"The REXUS/BEXUS programme allows students from universities and higher education colleges across Europe to carry out scientific and technological experiments on research rockets and balloons. Each year, two rockets and two balloons are launched, carrying up to 20 experiments designed and built by student teams."
The aim of the IRIS project is to study the albedo of the polar region of Earth. By using Infrared and VIS sensors, we try to determine the albedo of different surfaces in the polar region.
We want to study the incoming and outgoing radiation, mostly in the infrared and visible spectrum. However, if the funding allows, we would also investigate the UV spectrum. We will try to find if snow and/or vegetation affects the albedo. We are expecting to find differences between the albedo of snow and cold white clouds.
The “red edge” is a spectral signature characteristic of terrestrial vegetation. This is due to the strong absorption by chlorophyll in the red region, in contrast with a strong reflectance in the near-infrared. We will use this to observe vegetation and distinguish between living and dead plants in order to detect and describe the anomalies in the terrestrial albedo.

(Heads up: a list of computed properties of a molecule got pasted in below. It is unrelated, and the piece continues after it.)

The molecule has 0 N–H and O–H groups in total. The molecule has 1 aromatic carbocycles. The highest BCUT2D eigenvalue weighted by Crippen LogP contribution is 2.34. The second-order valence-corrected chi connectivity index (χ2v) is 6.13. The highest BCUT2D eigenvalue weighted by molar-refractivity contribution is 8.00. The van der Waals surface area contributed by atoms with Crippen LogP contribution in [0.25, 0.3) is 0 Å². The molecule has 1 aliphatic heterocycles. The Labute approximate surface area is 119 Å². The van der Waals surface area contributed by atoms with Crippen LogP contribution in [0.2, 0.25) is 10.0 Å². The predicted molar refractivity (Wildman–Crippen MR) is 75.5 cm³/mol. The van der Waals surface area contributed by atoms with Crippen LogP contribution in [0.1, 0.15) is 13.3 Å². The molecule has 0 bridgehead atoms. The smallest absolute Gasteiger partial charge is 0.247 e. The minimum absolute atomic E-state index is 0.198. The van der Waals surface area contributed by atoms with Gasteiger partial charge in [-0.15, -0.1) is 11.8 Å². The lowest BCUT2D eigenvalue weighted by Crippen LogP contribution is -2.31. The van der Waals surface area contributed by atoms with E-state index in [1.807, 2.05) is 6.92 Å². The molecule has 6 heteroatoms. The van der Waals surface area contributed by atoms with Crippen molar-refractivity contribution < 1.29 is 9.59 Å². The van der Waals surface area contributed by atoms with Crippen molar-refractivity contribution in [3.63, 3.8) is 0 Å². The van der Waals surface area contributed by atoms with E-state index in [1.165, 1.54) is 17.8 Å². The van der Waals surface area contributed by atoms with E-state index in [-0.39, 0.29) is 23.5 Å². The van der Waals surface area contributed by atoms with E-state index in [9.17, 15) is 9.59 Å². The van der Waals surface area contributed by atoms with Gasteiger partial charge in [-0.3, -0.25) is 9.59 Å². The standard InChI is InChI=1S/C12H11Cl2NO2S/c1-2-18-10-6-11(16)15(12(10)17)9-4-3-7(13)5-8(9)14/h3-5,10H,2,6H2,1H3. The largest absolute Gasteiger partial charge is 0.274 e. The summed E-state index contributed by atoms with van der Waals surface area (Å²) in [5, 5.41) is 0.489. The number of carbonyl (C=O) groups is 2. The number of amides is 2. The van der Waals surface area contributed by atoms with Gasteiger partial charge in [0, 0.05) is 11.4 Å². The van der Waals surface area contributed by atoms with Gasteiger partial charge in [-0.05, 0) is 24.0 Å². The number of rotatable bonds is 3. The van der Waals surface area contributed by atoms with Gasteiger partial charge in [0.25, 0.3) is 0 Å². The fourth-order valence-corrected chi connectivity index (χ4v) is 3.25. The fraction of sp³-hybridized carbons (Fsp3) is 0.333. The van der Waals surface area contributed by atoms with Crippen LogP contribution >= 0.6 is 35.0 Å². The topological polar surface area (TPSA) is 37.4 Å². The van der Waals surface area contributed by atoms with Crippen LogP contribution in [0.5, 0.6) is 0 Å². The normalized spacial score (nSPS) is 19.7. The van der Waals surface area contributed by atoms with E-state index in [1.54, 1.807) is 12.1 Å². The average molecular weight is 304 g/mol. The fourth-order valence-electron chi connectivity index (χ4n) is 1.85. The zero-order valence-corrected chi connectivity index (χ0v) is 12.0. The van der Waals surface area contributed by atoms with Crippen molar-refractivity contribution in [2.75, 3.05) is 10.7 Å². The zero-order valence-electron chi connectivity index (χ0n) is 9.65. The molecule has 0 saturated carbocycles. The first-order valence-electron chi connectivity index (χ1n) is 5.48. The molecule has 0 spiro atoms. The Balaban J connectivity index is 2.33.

As the albedo reflection indirectly affects vegetation, and therefore the climate circle of the next year, we would like to combine our data with albedo measurements of previous years and see its connection and effects of climate change in the arctic.
The decrease of ice and snow in the Arctic contributes to global warming, driven by the decrease of the albedo which causes fundamental changes in the Arctic ecosystem (and therefore to the whole planet). Our hope is that the IRIS project will provide enough data to help scientists across the world study this effect in greater detail.
The REXUS/BEXUS programme is realised under a bilateral Agency Agreement between the German Aerospace Center (DLR) and the Swedish National Space Board (SNSB). The Swedish share of the payload has been made available to students from other European countries through the collaboration with the European Space Agency (ESA).
Experts from DLR, SSC, ZARM and ESA provide technical support to the student teams throughout the project. EuroLaunch, the cooperation between the Esrange Space Center of SSC and the Mobile Rocket Base (MORABA) of DLR, is responsible for the campaign management and operations of the launch vehicles.